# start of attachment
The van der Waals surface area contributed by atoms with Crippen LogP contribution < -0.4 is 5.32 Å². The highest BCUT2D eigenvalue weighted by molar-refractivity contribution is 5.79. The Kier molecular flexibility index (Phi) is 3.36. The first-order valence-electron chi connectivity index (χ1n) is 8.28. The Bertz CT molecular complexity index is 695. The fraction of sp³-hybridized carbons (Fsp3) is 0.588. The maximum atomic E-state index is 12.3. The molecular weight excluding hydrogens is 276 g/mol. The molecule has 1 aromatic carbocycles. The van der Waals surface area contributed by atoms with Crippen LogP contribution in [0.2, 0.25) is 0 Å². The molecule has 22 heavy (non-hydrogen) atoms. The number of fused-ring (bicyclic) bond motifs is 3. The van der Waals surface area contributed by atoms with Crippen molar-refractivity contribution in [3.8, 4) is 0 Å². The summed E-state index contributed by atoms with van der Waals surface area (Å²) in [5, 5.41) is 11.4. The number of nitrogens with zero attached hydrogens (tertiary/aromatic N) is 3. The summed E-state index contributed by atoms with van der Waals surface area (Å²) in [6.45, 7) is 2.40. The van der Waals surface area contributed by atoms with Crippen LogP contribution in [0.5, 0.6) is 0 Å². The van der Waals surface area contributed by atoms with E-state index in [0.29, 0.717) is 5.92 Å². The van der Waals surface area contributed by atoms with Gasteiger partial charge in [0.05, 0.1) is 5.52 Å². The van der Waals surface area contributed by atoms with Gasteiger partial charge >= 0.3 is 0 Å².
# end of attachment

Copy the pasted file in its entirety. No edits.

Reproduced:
The van der Waals surface area contributed by atoms with Crippen LogP contribution < -0.4 is 5.32 Å². The highest BCUT2D eigenvalue weighted by molar-refractivity contribution is 5.79. The Kier molecular flexibility index (Phi) is 3.36. The first-order valence-electron chi connectivity index (χ1n) is 8.28. The Bertz CT molecular complexity index is 695. The fraction of sp³-hybridized carbons (Fsp3) is 0.588. The maximum atomic E-state index is 12.3. The molecular weight excluding hydrogens is 276 g/mol. The molecule has 1 aromatic carbocycles. The van der Waals surface area contributed by atoms with Crippen LogP contribution in [0.2, 0.25) is 0 Å². The molecule has 22 heavy (non-hydrogen) atoms. The number of fused-ring (bicyclic) bond motifs is 3. The van der Waals surface area contributed by atoms with Crippen molar-refractivity contribution in [3.8, 4) is 0 Å². The summed E-state index contributed by atoms with van der Waals surface area (Å²) in [5, 5.41) is 11.4. The number of nitrogens with zero attached hydrogens (tertiary/aromatic N) is 3. The summed E-state index contributed by atoms with van der Waals surface area (Å²) in [6.45, 7) is 2.40. The van der Waals surface area contributed by atoms with Crippen LogP contribution in [0.5, 0.6) is 0 Å². The van der Waals surface area contributed by atoms with E-state index in [0.29, 0.717) is 5.92 Å². The van der Waals surface area contributed by atoms with Gasteiger partial charge in [0.05, 0.1) is 5.52 Å². The van der Waals surface area contributed by atoms with Gasteiger partial charge >= 0.3 is 0 Å².